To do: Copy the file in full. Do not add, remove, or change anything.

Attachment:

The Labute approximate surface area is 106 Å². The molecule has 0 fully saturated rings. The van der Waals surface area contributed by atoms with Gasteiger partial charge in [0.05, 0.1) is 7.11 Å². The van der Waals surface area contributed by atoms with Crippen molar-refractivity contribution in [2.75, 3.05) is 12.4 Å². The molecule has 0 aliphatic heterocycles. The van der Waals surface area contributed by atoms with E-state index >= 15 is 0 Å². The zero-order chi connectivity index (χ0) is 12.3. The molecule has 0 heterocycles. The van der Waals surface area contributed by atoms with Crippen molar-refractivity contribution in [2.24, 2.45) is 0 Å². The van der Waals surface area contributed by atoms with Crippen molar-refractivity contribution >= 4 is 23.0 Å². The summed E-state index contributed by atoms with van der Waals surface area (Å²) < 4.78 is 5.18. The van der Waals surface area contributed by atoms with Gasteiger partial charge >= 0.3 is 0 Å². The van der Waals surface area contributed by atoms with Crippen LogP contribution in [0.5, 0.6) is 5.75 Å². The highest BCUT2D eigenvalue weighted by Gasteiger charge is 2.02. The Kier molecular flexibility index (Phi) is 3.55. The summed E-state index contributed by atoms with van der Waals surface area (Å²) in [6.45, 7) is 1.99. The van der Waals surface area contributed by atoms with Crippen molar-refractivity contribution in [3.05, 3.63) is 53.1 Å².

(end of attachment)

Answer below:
The Labute approximate surface area is 106 Å². The molecule has 0 fully saturated rings. The van der Waals surface area contributed by atoms with Gasteiger partial charge in [0.05, 0.1) is 7.11 Å². The van der Waals surface area contributed by atoms with Crippen molar-refractivity contribution in [2.75, 3.05) is 12.4 Å². The molecule has 0 aliphatic heterocycles. The van der Waals surface area contributed by atoms with E-state index >= 15 is 0 Å². The zero-order chi connectivity index (χ0) is 12.3. The molecule has 0 heterocycles. The van der Waals surface area contributed by atoms with Crippen molar-refractivity contribution in [2.24, 2.45) is 0 Å². The van der Waals surface area contributed by atoms with Crippen molar-refractivity contribution >= 4 is 23.0 Å². The summed E-state index contributed by atoms with van der Waals surface area (Å²) < 4.78 is 5.18. The van der Waals surface area contributed by atoms with Gasteiger partial charge >= 0.3 is 0 Å². The van der Waals surface area contributed by atoms with Crippen LogP contribution in [0.5, 0.6) is 5.75 Å². The highest BCUT2D eigenvalue weighted by Gasteiger charge is 2.02. The Kier molecular flexibility index (Phi) is 3.55. The summed E-state index contributed by atoms with van der Waals surface area (Å²) in [6.45, 7) is 1.99. The van der Waals surface area contributed by atoms with Crippen molar-refractivity contribution in [3.05, 3.63) is 53.1 Å².